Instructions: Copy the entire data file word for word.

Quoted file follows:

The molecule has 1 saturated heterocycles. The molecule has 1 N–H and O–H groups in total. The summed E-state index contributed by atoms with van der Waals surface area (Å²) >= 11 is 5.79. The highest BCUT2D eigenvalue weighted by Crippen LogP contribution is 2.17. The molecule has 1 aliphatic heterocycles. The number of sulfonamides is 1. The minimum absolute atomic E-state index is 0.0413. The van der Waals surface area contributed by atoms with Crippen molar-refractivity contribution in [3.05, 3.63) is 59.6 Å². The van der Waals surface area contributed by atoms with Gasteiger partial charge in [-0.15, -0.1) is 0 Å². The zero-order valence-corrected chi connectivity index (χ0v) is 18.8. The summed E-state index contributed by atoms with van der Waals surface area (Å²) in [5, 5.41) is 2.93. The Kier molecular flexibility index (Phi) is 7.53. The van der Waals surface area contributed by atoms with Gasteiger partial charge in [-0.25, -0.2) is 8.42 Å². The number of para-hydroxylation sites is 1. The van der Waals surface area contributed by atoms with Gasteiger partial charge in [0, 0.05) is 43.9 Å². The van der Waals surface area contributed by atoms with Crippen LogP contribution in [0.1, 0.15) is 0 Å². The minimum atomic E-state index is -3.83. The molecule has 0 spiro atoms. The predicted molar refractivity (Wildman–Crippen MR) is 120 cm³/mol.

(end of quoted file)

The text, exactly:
The molecule has 1 saturated heterocycles. The molecule has 1 N–H and O–H groups in total. The summed E-state index contributed by atoms with van der Waals surface area (Å²) >= 11 is 5.79. The highest BCUT2D eigenvalue weighted by Crippen LogP contribution is 2.17. The molecule has 1 aliphatic heterocycles. The number of sulfonamides is 1. The minimum absolute atomic E-state index is 0.0413. The van der Waals surface area contributed by atoms with Crippen molar-refractivity contribution in [3.05, 3.63) is 59.6 Å². The van der Waals surface area contributed by atoms with Gasteiger partial charge in [-0.15, -0.1) is 0 Å². The zero-order valence-corrected chi connectivity index (χ0v) is 18.8. The summed E-state index contributed by atoms with van der Waals surface area (Å²) in [5, 5.41) is 2.93. The Kier molecular flexibility index (Phi) is 7.53. The van der Waals surface area contributed by atoms with Gasteiger partial charge in [-0.25, -0.2) is 8.42 Å². The number of para-hydroxylation sites is 1. The van der Waals surface area contributed by atoms with Gasteiger partial charge in [0, 0.05) is 43.9 Å². The van der Waals surface area contributed by atoms with Crippen LogP contribution in [0.1, 0.15) is 0 Å². The minimum atomic E-state index is -3.83. The molecule has 0 spiro atoms. The predicted molar refractivity (Wildman–Crippen MR) is 120 cm³/mol.